In the middle of April 1945, First Lieutenant Fritz Schnaittacher, an intelligence officer with the U.S. Seventh Army in Germany, was guarding a German POW. The man begged to be released so he could return to his wife in the nearby village of Forth. “Who is your wife?” Schnaittacher demanded. “Gunta Haas,” the prisoner told him. “Oh yes, Gunta Haas,” Schnaittacher said. “She lives in house number 35, and if you look across the street there is house number 52, and the Protestant minister’s house is on the left, and the firehouse is on the right.” Flabbergasted, the prisoner exclaimed, “If American intelligence has all this information, how can we win the war?” What the POW didn’t know was that Forth was Schnaittacher’s hometown. Schnaittacher, a German-born Jew, had fled his country in 1933 after nearly being imprisoned in the newly constructed concentration camp at Dachau. He joined the U.S. Army in 1942 and was assigned to intelligence because of his fluency in German. On May 1, 1945, he was at the gates of Dachau. Soon after, he sent the following letter to his wife Dorothy in Brooklyn:
My dearest Dottylein,
Twelve years ago to day I came to Munich—yesterday we took it—to day we were in the heart of it—another coincidence. The past few days were some of the greatest and saddest in my life. Our regiment took Dachau or should I say liberated the human wreckage which was left there. This I consider one of the most glorious pages in the history of our regiment, not because the fighting was tough, it wasn’t, but because it finally opened the gates of one of the world’s most hellish places.
Twelve years ago I missed it by the skin of my teeth. This time I saw it—I shall never forget it, and nobody will, who has seen it. You know that I had never doubted the truth of all the atrocities, of which we have been reading—I know they could never be exaggerated, but at the same time I could never visualize this insane cruelty until I was confronted with it now, and now I cannot comprehend it, and it almost seems more unbelievable than before I had seen the victims of Nazi German culture.
You have heard the stories over the radio—I don’t want to add much more—the most striking picture I saw was the “death train”—I say picture, no not picture, but carload and carload full of corpses, once upon a time people, who were alive, who were happy and people who had convictions or were Jews—then slowly but methodically they were killed. Death has an ugly face on these people—they were starved to death—the positions they were lying in show that they succumbed slowly—they made one move, fell, were too weak to make another move, and there are hundreds of such lifeless skeletons covered by some skin. I tried to find out the origin of this train. Some of the stories corresponded—whether this train was to leave Dachau or had just arrived is not essential—essential is that they were locked into these cattle cars without sanitation and without food. The SS had to take off in a hurry—we came too fast—it was too late to cover up their atrocities.
Yet there were even worse scenes at Dachau than the one I tried to describe. And still Dachau was considered only a drop in the bucket in the eyes of an experienced observer, or high ranking SS officer. He had been in a hospital in camp as a convalescent. I was called in as an interpreter, and first when I met him I was unaware of his identity, but expected him to be a political prisoner who was anxious to help us in the elimination of those who were guilty for all these crimes. I greeted him accordingly. Then I found out he was an SS officer—my hand, which had shaken his, felt as if it wanted to shrivel up. I told him so too. Then he made the following statement, take it for what it’s worth “Yes I am an SS officer, not because I wanted to, but because I had to—still I am proud to have been an SS officer, only as such I was able to see the true face of Hitler and his system, and only as such I was able to help the unfortunate ones a tiny bit.” Then he told us about the Concentration Camp near Katowicz—Dachau is just child’s play in comparison to Katowicz.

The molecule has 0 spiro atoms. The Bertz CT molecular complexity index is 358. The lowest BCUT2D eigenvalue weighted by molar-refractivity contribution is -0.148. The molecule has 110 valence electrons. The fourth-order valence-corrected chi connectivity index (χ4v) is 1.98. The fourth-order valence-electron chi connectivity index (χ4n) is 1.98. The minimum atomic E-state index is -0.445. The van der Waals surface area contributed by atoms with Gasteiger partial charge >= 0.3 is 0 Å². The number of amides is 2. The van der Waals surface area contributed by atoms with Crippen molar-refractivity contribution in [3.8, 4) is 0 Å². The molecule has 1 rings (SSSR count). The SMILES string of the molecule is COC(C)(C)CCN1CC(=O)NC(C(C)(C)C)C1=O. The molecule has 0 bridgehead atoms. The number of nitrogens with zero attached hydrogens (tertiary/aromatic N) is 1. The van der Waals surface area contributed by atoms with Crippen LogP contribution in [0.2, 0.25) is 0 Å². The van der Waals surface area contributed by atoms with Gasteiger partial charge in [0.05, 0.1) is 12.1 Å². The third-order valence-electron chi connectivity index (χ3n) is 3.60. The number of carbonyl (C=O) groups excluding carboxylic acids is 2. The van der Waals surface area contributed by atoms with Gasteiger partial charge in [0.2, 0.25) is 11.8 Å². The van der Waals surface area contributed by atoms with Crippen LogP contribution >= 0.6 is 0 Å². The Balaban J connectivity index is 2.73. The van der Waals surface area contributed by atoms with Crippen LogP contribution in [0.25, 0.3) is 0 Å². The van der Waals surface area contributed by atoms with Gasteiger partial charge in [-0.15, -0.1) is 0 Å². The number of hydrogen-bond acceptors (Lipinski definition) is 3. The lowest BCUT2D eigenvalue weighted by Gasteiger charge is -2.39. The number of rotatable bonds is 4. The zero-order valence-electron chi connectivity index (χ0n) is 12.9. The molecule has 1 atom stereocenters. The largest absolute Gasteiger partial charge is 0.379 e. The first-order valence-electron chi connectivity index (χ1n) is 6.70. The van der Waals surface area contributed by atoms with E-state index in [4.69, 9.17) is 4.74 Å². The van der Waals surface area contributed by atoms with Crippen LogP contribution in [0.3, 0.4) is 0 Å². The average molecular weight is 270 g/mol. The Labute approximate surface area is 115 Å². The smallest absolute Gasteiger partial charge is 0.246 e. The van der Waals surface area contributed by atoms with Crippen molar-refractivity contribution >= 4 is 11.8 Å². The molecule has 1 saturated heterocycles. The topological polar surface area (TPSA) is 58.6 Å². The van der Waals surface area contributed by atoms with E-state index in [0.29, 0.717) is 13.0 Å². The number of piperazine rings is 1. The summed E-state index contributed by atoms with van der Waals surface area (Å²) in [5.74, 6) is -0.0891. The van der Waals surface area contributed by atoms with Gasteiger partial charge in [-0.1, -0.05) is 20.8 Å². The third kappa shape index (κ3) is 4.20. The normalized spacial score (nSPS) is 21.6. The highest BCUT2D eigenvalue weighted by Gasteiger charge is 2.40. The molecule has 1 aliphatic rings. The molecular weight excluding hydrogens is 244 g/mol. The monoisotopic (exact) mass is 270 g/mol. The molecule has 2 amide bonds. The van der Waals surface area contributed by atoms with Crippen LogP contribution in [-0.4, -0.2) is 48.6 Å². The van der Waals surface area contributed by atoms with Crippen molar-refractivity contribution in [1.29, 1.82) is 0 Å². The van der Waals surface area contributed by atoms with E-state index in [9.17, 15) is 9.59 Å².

Dottylein I hate to close this letter so abruptly — this is all dark, but there are some light aspects in all of this nightmare too—they will follow shortly.
I love you my Dottylein with all my heart and soul.
One of the light aspects was having the end of the war in sight. On May 8, 1945, the day the German surrender took effect, Schnaittacher wrote to his wife, “It is a beautiful day, as if nature wanted to contribute its share to the glamour of peace. It’s warm, everything is blooming, butterflies are fluttering over flowers, birds are singing — it would be so nice if you my Dottylein and I could plant ourselves on the shore of this swift river, side by side, and enjoy the peace, enjoy the sun, the fresh air, or dream together about our personal future — it would be so nice—it will be actually, not just hope, not just longing. May it be soon.” Fritz Schnaittacher passed away in 2007, on his 94th birthday.
Andrew Carroll has donated his War Letters Legacy Project to Chapman University (online at www.chapman.edu/research/institutes-and-centers/cawl/index.aspxletters.com), dedicated to preserving and collecting correspondence from all of America’s wars. If you have a World War II letter you would like to share, please send a copy (not originals) to:
Attn: Andrew Harman
Center for American War Letters Archives
One University Dr.
Orange, CA 92866